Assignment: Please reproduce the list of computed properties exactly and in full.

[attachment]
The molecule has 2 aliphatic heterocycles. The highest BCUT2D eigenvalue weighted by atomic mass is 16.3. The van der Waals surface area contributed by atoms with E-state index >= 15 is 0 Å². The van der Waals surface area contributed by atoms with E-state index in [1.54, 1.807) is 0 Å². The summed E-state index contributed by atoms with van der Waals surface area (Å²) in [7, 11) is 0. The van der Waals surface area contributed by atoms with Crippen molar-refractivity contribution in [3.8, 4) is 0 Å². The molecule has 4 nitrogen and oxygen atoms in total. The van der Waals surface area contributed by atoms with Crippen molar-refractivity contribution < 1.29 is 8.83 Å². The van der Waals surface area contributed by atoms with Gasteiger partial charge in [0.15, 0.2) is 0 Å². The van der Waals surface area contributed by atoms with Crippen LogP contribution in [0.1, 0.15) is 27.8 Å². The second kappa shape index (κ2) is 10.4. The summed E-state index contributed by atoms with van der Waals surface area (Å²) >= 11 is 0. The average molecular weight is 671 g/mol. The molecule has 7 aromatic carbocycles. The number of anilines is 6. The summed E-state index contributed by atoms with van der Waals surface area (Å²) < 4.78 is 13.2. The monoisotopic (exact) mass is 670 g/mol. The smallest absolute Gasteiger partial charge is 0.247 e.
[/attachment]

The molecule has 2 aliphatic heterocycles. The highest BCUT2D eigenvalue weighted by atomic mass is 16.3. The van der Waals surface area contributed by atoms with E-state index >= 15 is 0 Å². The van der Waals surface area contributed by atoms with E-state index in [1.54, 1.807) is 0 Å². The summed E-state index contributed by atoms with van der Waals surface area (Å²) in [7, 11) is 0. The van der Waals surface area contributed by atoms with Crippen molar-refractivity contribution in [3.8, 4) is 0 Å². The molecule has 4 nitrogen and oxygen atoms in total. The van der Waals surface area contributed by atoms with Crippen molar-refractivity contribution < 1.29 is 8.83 Å². The van der Waals surface area contributed by atoms with Gasteiger partial charge in [0.15, 0.2) is 0 Å². The van der Waals surface area contributed by atoms with Crippen LogP contribution in [0.1, 0.15) is 27.8 Å². The second kappa shape index (κ2) is 10.4. The summed E-state index contributed by atoms with van der Waals surface area (Å²) >= 11 is 0. The average molecular weight is 671 g/mol. The molecule has 7 aromatic carbocycles. The number of anilines is 6. The summed E-state index contributed by atoms with van der Waals surface area (Å²) < 4.78 is 13.2. The monoisotopic (exact) mass is 670 g/mol. The smallest absolute Gasteiger partial charge is 0.247 e.